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By Anton Buchner
Exploring the key ways to rebalance origination and adaption.
Recipe for Disaster
Agencies not only have lower cost doers, but the doers are doing more work in their day just to try and keep up with the explosion of outputs. Leading to burn out and decline in tenure. That’s a recipe for disaster in our books
TrinityP3 recently had its planning conference in Sydney. With regional consultants from UK, Europe, Asia and Australia coming together for a fantastic series of sessions where they challenged not only each other’s thinking, but also, the industry as a whole.
In particular, one statistic from Michael Farmer stood out for me.
Based on Michael’s US agency Scope of Work assessments, he identified, that on average, 55% of creative work from an agency is ‘adaption’ work.
Just sit back and comprehend these stats for a minute:
And to manage this workload, agencies are hiring more and more production based and lower cost ‘doers’. Or dare I use the US term,‘juniorising’.
Yet, based on TrinityP3 agency resource analysis, we also know that agencies remain relatively understaffed and have been downsizing as revenue growth has steadily declined since the early 2000s to modest single digit numbers.
So agencies not only have lower cost doers, but the doers are doing more work in their day just to try and keep up with the explosion of outputs, leading to burn out and decline in tenure.
That’s a recipe for disaster in our books.
The digital conundrum
However, it’s not an easy problem to solve.
There’s a massive conundrum. As work becomes more technical, more and more specialists are required. Rather than one or two resources to do copywriting and design, a myriad of experts are required.
Take a $100,000 website evolution project for example. Classified as adaption.
Not only do you need a strategist to define the role of the website, you need a creative team to develop an overarching concept for all channels and then define how the idea applies to the website. Then you need a user experience (UX) expert to take the site map and turn it into logical wireframes to make a user’s journey functional, logical and easy.
Then you need a user interface (UI) expert to provide a specific design that makes the site aesthetically appealing and inviting to use. You’ll need a front end designer. You’ll need videographers and photographers to provide engaging content. You may also need a lower cost, long copy specialist to focus on long form copy to gain a search engine advantage from keyword, phrase and sentiment perspectives.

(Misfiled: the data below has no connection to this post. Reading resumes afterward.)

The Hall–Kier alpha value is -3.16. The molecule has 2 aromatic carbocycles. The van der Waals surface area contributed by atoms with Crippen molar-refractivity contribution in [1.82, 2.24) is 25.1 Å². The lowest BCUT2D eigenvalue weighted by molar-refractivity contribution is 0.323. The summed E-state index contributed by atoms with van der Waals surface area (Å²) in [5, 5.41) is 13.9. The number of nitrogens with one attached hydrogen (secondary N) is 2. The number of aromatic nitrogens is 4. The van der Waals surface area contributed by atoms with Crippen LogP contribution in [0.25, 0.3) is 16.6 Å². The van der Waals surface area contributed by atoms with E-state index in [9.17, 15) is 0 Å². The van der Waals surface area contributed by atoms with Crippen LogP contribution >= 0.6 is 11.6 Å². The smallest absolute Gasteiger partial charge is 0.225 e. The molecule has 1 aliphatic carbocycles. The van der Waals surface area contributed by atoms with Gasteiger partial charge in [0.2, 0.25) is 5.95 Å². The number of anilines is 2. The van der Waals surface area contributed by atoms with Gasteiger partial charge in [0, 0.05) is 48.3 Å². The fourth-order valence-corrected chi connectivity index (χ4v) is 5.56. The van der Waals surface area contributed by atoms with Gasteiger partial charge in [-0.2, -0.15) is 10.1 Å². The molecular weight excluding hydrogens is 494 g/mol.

You’ll need a SEO expert to combine both their technical skills and content skills so that the website shows up at or near the top organically in search engine queries. You’ll need a specific developer with a skillset in the web applications and server-side (or backend) technology being used. You’ll need a data strategist to identify the core data capture requirements, reporting structures and overall website performance measures.
You may also need an email specialist to build out user journeys and content for users requesting information from the site. Not to mention e-commerce and conversion rate expertise. And the list goes on.
Many clients get a headache just thinking about it.
The point being, with the rise of production resources required, there hasn’t been a corresponding rise in value.
TrinityP3 has seen a shift from traditional advertising to digital line items, and more recently, a % switch back to traditional spending.
However, with agencies adapting more and more work, and needing more and more resources, they are struggling to be able to charge fair value for their work.
It makes me wonder why clients agree to do so much adaption work. Or is it merely a symptom of the way agencies measure outputs – based on head hours. And therefore in a more resource intensive digital world, the pricing model is broken.
Imagine a retailer paying $100,000 for a bricks and mortar site. Retailers know that after construction, licences, insurance, fixtures, operations, equipment, software, hardware, and other technology, the price tag is massive.
Or worse still, if you’re just renting space, then $100,000 wouldn’t even cover rent which is typically 25 to 30% of revenue, but in some areas, could be over 50 to 60% of revenue.
A local retailer I know, Susan Steel, founder of toy shop Bambino Manly was forced to move from Freshwater (on the northern beaches of Sydney) when her landlord started asking over $130,000 just for annual rent.
So back to the 55%
In the website example, I wouldn’t classify a website evolution as adaption. A website needs to be carefully considered and treated as one of the most valuable assets of a company. And by doing so, an appropriate budget needs to be assigned.
Should this come from the A&P budget or IT budget?
And what form of fixed cost should it be – A&P or part of the cost of premises, or should it be split? But I guess the overall point here, is that with 55% of work being ‘adaption’, then it makes me wonder why marketers keep adapting so much.
Surely, there’s a need to focus more activity in less and less channels, but make it more and more impactful. Is it time to prioritise activity, and pay more for less, rather than pay less for more? As a first step, the key is to identify what level of resources are being utilised across what types of outputs.
This is not an easy task when on average, some agencies are pumping out over 300 deliverables per creative team (note, it used to be 11 deliverables per creative team back in 2010), and 3,000 deliverables across all media types and all teams (based on Michael Farmer’s Creative ScopeMetrics® analysis).
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